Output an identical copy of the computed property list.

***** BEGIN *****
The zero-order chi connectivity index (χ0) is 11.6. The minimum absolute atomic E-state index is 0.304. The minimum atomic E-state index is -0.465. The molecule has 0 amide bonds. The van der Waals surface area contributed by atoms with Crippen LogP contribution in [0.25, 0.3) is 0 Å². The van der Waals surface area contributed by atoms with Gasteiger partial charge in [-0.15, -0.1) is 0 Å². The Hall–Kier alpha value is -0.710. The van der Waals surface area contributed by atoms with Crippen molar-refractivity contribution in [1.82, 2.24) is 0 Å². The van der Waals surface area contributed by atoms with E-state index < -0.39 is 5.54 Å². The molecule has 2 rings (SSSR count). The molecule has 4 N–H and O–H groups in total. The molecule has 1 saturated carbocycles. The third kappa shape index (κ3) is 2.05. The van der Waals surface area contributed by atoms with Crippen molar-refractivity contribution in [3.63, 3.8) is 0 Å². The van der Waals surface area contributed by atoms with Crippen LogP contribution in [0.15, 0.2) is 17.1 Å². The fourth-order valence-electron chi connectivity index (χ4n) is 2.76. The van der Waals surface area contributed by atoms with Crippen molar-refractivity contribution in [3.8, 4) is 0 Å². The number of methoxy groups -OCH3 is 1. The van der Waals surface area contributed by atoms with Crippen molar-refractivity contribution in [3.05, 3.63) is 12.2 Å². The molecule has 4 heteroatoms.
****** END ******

The zero-order chi connectivity index (χ0) is 11.6. The minimum absolute atomic E-state index is 0.304. The minimum atomic E-state index is -0.465. The molecule has 0 amide bonds. The van der Waals surface area contributed by atoms with Crippen LogP contribution in [0.25, 0.3) is 0 Å². The van der Waals surface area contributed by atoms with Gasteiger partial charge in [-0.15, -0.1) is 0 Å². The Hall–Kier alpha value is -0.710. The van der Waals surface area contributed by atoms with Crippen molar-refractivity contribution in [1.82, 2.24) is 0 Å². The van der Waals surface area contributed by atoms with E-state index < -0.39 is 5.54 Å². The molecule has 2 rings (SSSR count). The molecule has 4 N–H and O–H groups in total. The molecule has 1 saturated carbocycles. The third kappa shape index (κ3) is 2.05. The van der Waals surface area contributed by atoms with Crippen molar-refractivity contribution in [3.63, 3.8) is 0 Å². The van der Waals surface area contributed by atoms with Crippen LogP contribution in [0.15, 0.2) is 17.1 Å². The fourth-order valence-electron chi connectivity index (χ4n) is 2.76. The van der Waals surface area contributed by atoms with Crippen molar-refractivity contribution in [3.8, 4) is 0 Å². The number of methoxy groups -OCH3 is 1. The van der Waals surface area contributed by atoms with Crippen molar-refractivity contribution in [3.05, 3.63) is 12.2 Å². The molecule has 4 heteroatoms.